Tuesday, December 01, 2009
I owned ‘Harriott’, a Roamer dinghy, for two years before selling her to another enthusiast. She was designed by Eric Coleman, a founder member of the Dinghy Cruising Association. He also designed and built the first Rebell, which is a bigger version of the Roamer. His book, 'Dinghies for all Waters', is an excellent guide for those wanting to cruise dinghies.
By modern standards the Roamer would be considered old-fashioned, but for all that, I believe she is a really good cruising dinghy. When fully ballasted and ready for the water, she has a displacement of about 650 lbs. Her working sail area is only 96 sq ft, but it can be increased to 105 sq ft by replacing the jib with the Genoa. She has a boom tent, and carries minimal cruising gear. Strictly speaking Roamer is not your typical general purpose dinghy, because she carries 56 lbs of removable lead ballast and she has a metal centreplate weighing 80 lbs. Eric Coleman certainly knew what characteristics were required in a dinghy for coastal cruising - one with excellent sea-keeping ability - even in a Force 6 when properly handled and well reefed.
You will notice her watertight stern-castles, and her raised foredeck, all providing buoyancy where it is needed for righting the boat in the unlikely event of a 180 degree capsize. There is more buoyancy in the form of inflated air bags secured under the side decks. She has two chines, and her bottom is protected by rubbing-strakes. She has a long skeg for directional stability and for providing lateral resistance in addition to the centreboard. Her lifting rudder can be raised above the base of the skeg to prevent it from being damaged when the boat dries out or runs aground. Her cockpit has removable side benches for optimizing useable space when camping aboard, and her floorboards are raised well above the keelson to separate her crew from bilge water. Because the floor is almost level with the top of the centreplate case, the case does not unduly intrude into the accommodation. To make for comfortable and efficient rowing, the rowlocks are secured in raised, purpose-built supports.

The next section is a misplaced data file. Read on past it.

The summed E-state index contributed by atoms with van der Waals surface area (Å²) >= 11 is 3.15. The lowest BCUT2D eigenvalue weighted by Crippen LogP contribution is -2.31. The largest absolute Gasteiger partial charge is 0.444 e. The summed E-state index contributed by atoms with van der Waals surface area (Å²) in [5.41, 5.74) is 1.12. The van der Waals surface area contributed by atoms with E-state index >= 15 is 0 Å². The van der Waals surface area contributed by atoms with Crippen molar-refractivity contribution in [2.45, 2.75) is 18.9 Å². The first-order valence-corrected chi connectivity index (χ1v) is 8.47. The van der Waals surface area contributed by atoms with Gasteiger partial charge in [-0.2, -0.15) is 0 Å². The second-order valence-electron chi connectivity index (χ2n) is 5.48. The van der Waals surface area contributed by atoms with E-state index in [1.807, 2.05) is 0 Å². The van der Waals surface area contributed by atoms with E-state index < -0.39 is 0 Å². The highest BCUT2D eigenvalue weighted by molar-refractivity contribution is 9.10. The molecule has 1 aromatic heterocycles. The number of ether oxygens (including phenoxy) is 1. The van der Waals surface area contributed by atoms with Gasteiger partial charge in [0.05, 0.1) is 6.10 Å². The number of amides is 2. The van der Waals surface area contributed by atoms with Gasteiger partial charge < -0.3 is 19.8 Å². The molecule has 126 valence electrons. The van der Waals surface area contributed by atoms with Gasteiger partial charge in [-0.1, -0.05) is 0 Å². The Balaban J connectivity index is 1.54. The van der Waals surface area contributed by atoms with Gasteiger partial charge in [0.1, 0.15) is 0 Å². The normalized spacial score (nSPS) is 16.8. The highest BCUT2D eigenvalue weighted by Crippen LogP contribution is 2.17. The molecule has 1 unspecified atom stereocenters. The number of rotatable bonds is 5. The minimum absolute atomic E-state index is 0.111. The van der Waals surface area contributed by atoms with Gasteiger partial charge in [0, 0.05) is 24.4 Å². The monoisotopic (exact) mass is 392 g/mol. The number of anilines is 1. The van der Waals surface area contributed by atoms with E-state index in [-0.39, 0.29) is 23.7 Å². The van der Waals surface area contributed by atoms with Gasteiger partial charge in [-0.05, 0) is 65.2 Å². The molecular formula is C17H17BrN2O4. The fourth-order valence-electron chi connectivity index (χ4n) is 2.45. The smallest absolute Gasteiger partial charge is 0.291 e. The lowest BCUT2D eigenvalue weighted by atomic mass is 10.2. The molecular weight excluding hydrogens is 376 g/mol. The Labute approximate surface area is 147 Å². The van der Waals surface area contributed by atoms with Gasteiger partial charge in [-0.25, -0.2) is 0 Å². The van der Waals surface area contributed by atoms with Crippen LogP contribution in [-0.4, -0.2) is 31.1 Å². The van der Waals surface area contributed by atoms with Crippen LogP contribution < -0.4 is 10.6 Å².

'Harriott’ had her mast housed in a tabernacle which made it easy for me to hoist or lower the rig, even when afloat. Forward of the tabernacle she had a washboard to stop water entering the cockpit. Her boom tent was supported by flexible rods, and the lower hem was secured to the hull by cords looped over permanent inverted hooks under the rubbing strakes. She was easy to launch and retrieve on a road trailer, and in most cases I could do it without getting the wheel hubs wet. It depended on the steepness of the launching ramp; if it was shallow, I needed to use a length of rope to the tow bar so that enough depth of water could be found for floating the boat on or off the trailer.
Small Boat Forum – ‘Roamer’ Cruising Dinghy
Paul Fisher Stitch and Tape Plans for the DCA ‘Roamer’ Dinghy